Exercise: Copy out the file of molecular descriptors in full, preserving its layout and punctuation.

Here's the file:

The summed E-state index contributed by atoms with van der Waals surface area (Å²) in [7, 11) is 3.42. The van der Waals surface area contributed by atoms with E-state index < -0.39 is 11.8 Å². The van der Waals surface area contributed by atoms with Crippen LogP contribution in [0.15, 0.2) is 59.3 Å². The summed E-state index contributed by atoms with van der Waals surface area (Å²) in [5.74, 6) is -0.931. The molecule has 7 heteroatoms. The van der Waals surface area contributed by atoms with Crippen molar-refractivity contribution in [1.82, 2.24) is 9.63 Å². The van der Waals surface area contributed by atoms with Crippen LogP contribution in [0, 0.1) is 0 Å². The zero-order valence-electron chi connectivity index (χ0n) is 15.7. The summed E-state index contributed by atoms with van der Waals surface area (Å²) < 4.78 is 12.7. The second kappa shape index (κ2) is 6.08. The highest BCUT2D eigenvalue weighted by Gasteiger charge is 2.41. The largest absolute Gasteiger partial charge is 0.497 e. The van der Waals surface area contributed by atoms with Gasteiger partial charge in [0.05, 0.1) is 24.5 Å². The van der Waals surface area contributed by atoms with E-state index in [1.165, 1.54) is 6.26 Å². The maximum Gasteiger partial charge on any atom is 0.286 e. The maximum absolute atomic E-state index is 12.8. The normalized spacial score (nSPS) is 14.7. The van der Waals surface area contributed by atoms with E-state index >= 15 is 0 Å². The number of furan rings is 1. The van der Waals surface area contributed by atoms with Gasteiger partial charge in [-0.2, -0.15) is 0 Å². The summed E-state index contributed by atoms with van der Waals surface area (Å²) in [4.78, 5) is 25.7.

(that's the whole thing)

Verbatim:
The summed E-state index contributed by atoms with van der Waals surface area (Å²) in [7, 11) is 3.42. The van der Waals surface area contributed by atoms with E-state index < -0.39 is 11.8 Å². The van der Waals surface area contributed by atoms with Crippen LogP contribution in [0.15, 0.2) is 59.3 Å². The summed E-state index contributed by atoms with van der Waals surface area (Å²) in [5.74, 6) is -0.931. The molecule has 7 heteroatoms. The van der Waals surface area contributed by atoms with Crippen molar-refractivity contribution in [1.82, 2.24) is 9.63 Å². The van der Waals surface area contributed by atoms with Crippen LogP contribution in [0, 0.1) is 0 Å². The zero-order valence-electron chi connectivity index (χ0n) is 15.7. The summed E-state index contributed by atoms with van der Waals surface area (Å²) < 4.78 is 12.7. The second kappa shape index (κ2) is 6.08. The highest BCUT2D eigenvalue weighted by Gasteiger charge is 2.41. The largest absolute Gasteiger partial charge is 0.497 e. The van der Waals surface area contributed by atoms with Gasteiger partial charge in [0.05, 0.1) is 24.5 Å². The van der Waals surface area contributed by atoms with E-state index in [1.165, 1.54) is 6.26 Å². The maximum Gasteiger partial charge on any atom is 0.286 e. The maximum absolute atomic E-state index is 12.8. The normalized spacial score (nSPS) is 14.7. The van der Waals surface area contributed by atoms with E-state index >= 15 is 0 Å². The number of furan rings is 1. The van der Waals surface area contributed by atoms with Gasteiger partial charge in [-0.2, -0.15) is 0 Å². The summed E-state index contributed by atoms with van der Waals surface area (Å²) in [4.78, 5) is 25.7.